By Sam Otieno
The Teachers Service Commission wants the Government to lift the freeze on recruitment of teachers to address an acute shortage in primary and secondary schools.
The TSC yesterday said the current shortfall of over 66,000 teachers is "a catastrophe" for the education system.
According to the latest assessment by the TSC, primary schools need 43, 012 new teachers while secondary schools need 23, 291 teachers.
TSC secretary Gabriel Lengoiboni yesterday told The Standard that if the freeze continues the shortfall would shoot up to more than 81,000 teachers at the end of the financial year beginning July 1.
Lengoiboni said primary schools alone would have a shortage of 53, 012 teachers, while post-primary institutions will face a deficit of 28, 377 teachers by July next year, if new teachers were not employed.
"These projected figures are appalling. They show the crisis facing schools," said Lengoiboni.
The plea to allocate more money to employ more teachers coincides with the reading of the 2010-2011Budget by Finance Minister Uhuru Kenyatta Thursday.
Lengoiboni said 2,000 primary school teachers have to be replaced, as do 1,500 in post-primary institutions who have since retired or resigned.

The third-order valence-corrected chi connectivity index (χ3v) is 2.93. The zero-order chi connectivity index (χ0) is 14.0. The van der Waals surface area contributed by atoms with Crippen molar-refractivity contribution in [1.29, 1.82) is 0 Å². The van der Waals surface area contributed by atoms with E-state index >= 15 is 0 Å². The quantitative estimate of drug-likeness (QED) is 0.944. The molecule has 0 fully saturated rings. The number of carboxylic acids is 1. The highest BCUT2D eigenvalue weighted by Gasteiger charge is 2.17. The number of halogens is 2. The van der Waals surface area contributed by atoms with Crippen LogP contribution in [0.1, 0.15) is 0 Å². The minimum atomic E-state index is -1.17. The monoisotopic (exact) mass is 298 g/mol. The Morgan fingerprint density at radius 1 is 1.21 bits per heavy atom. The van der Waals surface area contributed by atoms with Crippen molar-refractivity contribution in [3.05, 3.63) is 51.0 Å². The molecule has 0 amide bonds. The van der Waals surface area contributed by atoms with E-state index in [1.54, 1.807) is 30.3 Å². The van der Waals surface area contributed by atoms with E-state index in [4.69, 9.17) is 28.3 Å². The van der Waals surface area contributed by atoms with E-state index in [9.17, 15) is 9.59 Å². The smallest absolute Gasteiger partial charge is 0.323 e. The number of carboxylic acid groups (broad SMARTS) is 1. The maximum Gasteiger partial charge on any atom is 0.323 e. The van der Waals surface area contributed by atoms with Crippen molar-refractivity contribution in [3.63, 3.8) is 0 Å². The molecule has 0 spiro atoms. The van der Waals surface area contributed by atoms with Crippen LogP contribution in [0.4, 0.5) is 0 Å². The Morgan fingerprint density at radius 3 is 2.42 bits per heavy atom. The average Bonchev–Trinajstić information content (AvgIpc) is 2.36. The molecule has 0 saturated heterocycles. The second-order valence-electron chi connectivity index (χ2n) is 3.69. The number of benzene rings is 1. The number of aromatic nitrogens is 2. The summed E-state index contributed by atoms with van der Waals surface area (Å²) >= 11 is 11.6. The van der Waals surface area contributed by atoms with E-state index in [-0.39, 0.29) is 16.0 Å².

A senior deputy secretary in charge of staffing at TSC, Nancy Macharia, said their latest assessment places the current shortage of teachers at 66, 303.
The commission says many schools are finding it difficult to fill vacancies, while most rural schools have trouble attracting teachers.
Many secondary schools do not have enough teachers for subjects clustered as humanities, including Geography, Kiswahili, History and CRE.
Technical training institutions also face challenges recruiting teachers for law, aviation, pharmacy and lab technology.
"We have tried to relax some of the conditions for their employment, but we are still not attracting these people," sad Lengoiboni.